His impressive Clontarf residence may be just a few miles over the Liffey from Leinster House, but if you go via Bantry Bay that’s 740km worth of a journey.
That’s motoring – especially if you’re a one man political car crash like Ivor.
Alas, rejection has been a powerful engine for Ivor as his wanderlust sees him seek to answer that age old question: just how far can you go to heal a broken heart?
In a dramatically Oprah Winfrey-esque moment of self confession, Mr Callely revealed he needed to flee the ungrateful masses of Clontarf after they spurned him in the Dáil elections.
Now, two and half years, a bit of therapy, and an €81,015 travel expense claim later, Ivor has decided to be a survivor.
He now regrets his 160 second “explanation” to the Seanad and regards it as a wasted “opportunity” – and how Ivor hates to waste an opportunity.
Humble as ever, Mr Callely’s resignation letter from Fianna Fáil informs us he is falling on his sword for the benefit of the wider world because his travel expenses have “deflected from more important national and international matters”.
What on earth is he on about? Is he trying to suggest the whole thing may have been cooked-up by Mossad to divert global attention away from Israeli attacks on aid convoys?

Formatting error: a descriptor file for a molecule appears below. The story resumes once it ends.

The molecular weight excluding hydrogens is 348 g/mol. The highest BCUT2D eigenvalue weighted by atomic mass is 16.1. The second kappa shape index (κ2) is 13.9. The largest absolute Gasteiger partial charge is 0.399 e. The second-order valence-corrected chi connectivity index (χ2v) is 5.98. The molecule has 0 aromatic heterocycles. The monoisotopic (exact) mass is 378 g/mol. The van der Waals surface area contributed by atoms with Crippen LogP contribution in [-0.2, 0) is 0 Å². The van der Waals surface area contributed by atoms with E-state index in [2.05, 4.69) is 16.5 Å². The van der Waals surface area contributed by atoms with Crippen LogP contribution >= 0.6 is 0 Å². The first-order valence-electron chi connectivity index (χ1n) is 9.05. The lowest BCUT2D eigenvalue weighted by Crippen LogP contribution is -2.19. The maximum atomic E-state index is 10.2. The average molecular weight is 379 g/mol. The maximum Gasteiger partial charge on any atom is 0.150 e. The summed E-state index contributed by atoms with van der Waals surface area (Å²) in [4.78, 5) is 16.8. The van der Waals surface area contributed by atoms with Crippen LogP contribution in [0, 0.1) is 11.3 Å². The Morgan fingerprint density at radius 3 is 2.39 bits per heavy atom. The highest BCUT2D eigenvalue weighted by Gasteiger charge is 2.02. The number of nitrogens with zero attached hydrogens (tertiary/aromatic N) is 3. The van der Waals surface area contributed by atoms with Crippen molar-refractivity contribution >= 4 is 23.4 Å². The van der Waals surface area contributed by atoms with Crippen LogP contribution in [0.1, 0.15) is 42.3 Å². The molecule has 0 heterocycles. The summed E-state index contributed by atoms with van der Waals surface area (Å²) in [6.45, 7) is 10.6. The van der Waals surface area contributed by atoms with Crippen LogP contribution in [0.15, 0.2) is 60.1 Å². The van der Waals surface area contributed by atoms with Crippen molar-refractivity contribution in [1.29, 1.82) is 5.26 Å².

Mr Callely insists there were “anomalies” in the expenses system and he was endeavouring to “address” them – but as he has always seemed a bit confused by what his address actually is, maybe he should leave it to others, like the top level probe underway in the Seanad.
With his legendary self awareness and magnanimity, Callely even offers a sort of apology.
“Due to the way this controversy has been presented, I can relate to, and acknowledge, the level of public annoyance,” he trills, as we gratefully absorb his concern for the taxpayer and muse on how else a matter can be “presented” where a senator has his main house just up the road from work, yet chooses to claim €81,015 from his holiday pad in west Cork.
Oh, where can we turn our weary eyes to for leadership in the Seanad – a golf course in Turkey that’s where.
For the esteemed chairman of the upper house, Donie Cassidy is currently on an all-expenses paid for trip to the eastern Mediterranean, courtesy of the Turkish government.
Mr Cassidy is head of the Oireachtas golfing society, and just so happens to be accompanied on the sun-kissed trip, to mark the 90th anniversary of the Turkish parliament, by ex-Progressive Democrat Noel Grealish, the society’s vice-captain.
If the volcanic ash cloud descends again, maybe Ivor could tootle over there and give them a lift back – he certainly likes to travel.